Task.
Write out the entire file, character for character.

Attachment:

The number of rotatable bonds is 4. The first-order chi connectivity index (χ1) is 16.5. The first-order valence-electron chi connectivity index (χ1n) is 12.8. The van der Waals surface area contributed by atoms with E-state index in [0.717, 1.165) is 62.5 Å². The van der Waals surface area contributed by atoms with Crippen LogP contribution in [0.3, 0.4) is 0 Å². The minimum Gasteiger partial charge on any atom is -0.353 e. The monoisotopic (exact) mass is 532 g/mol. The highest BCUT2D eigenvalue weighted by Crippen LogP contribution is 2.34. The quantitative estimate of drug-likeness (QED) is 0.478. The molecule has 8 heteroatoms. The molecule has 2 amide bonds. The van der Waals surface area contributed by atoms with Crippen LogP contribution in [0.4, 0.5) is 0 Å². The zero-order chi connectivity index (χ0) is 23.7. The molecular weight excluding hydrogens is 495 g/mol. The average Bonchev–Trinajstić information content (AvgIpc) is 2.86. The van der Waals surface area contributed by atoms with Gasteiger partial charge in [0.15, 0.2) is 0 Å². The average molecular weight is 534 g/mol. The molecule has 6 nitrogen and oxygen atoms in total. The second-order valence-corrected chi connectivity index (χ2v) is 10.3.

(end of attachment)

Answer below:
The number of rotatable bonds is 4. The first-order chi connectivity index (χ1) is 16.5. The first-order valence-electron chi connectivity index (χ1n) is 12.8. The van der Waals surface area contributed by atoms with E-state index in [0.717, 1.165) is 62.5 Å². The van der Waals surface area contributed by atoms with Crippen LogP contribution in [0.3, 0.4) is 0 Å². The minimum Gasteiger partial charge on any atom is -0.353 e. The monoisotopic (exact) mass is 532 g/mol. The highest BCUT2D eigenvalue weighted by Crippen LogP contribution is 2.34. The quantitative estimate of drug-likeness (QED) is 0.478. The molecule has 8 heteroatoms. The molecule has 2 amide bonds. The van der Waals surface area contributed by atoms with Crippen LogP contribution in [0.4, 0.5) is 0 Å². The zero-order chi connectivity index (χ0) is 23.7. The molecular weight excluding hydrogens is 495 g/mol. The average Bonchev–Trinajstić information content (AvgIpc) is 2.86. The van der Waals surface area contributed by atoms with Gasteiger partial charge in [0.15, 0.2) is 0 Å². The average molecular weight is 534 g/mol. The molecule has 6 nitrogen and oxygen atoms in total. The second-order valence-corrected chi connectivity index (χ2v) is 10.3.